Bob (Phoenix, AZ): Ray – Suns fan here. Its called addition by subtraction. Amare is a Drama Queen, has not improved, has fallen in love with his J this year, doesn’t play defense or rebound. I can’t wait until he is gone.

SportsNation Chad Ford: (1:14 PM ET ) I think that sort of sums up what I’ve heard from a lot of Suns fans.

So, there you go. I don’t know about other Knicks fans, but I’ve had enough drama to last me the rest of my life as a Knicks fan. I’ve also had my fill of underachievers lacking intensity during the Isiah years, thank you very much. No way, no how, no Amare. At least not as a building block.

Rather, the only reason to trade for Amare is to flip him, since, as Ford acknowledges, if the Suns were not looking for expiring deals, they could get a ton of talent for the guy:

But if the Suns were making lots of money, I think they’d be looking for a different mix in return for Amare.

Landing Bosh Now

The blogojevich-sphere has been on fire with speculation regarding Stephen A. Smith’s reportage that Chris Bosh has already let the Raptors know that his days in the Great Wilds of the North are limited.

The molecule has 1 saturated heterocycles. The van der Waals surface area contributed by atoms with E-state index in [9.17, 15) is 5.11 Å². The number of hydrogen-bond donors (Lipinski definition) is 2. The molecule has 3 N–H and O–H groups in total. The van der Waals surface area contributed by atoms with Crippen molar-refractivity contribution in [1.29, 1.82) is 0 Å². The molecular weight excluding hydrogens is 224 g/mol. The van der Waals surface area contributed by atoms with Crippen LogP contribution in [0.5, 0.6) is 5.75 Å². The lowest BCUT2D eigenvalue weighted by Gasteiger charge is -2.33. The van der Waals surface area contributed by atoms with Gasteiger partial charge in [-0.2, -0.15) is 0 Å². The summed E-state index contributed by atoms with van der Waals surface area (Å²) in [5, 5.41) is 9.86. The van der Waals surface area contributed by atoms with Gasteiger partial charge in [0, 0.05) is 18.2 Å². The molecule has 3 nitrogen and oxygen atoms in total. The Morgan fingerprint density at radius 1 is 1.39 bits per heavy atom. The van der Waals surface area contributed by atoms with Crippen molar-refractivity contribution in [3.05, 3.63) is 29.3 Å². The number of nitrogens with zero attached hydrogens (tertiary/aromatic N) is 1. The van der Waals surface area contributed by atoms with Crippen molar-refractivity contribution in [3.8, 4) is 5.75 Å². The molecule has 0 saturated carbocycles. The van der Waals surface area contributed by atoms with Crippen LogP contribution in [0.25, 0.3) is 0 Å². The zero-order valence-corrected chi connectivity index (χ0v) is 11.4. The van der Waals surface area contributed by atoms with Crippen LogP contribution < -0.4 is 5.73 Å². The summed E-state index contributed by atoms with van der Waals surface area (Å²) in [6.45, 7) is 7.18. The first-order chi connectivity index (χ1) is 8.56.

The Knicks Blog’s Myles A. Mills throws out a Harrington, Lee, and Jeffries for Bosh deal.

At first I thought this to be a poor use of assets. After all, Bosh is going to be a free agent soon enough. Why spend Lee for Bosh when you can eventually have both?

However, why chance it? If the Knicks could trade Lee for Bosh they’d secure one superstar, which would be enough to lure another in 2010. If they just wait until 2010, they would be one team amid many trying to secure Bosh’s services.

Plus, if the Knicks are to the point where they are hesitant to trade Lee for Bosh then they are entering John Paxson territory, holding onto Loul Deng instead of trading him for Kobe or KG when the opportunity presented itself, and paying Hinrich way  more than he’s worth.

The Celtics weren’t scared to trade all their promising youth to Seattle and Minnesota and it landed them a title.

That said, I don’t think the Knicks have the goods to get a Bosh deal done. Not when Miami can offer Marion and Beasley and Dallas can offer Josh Howard.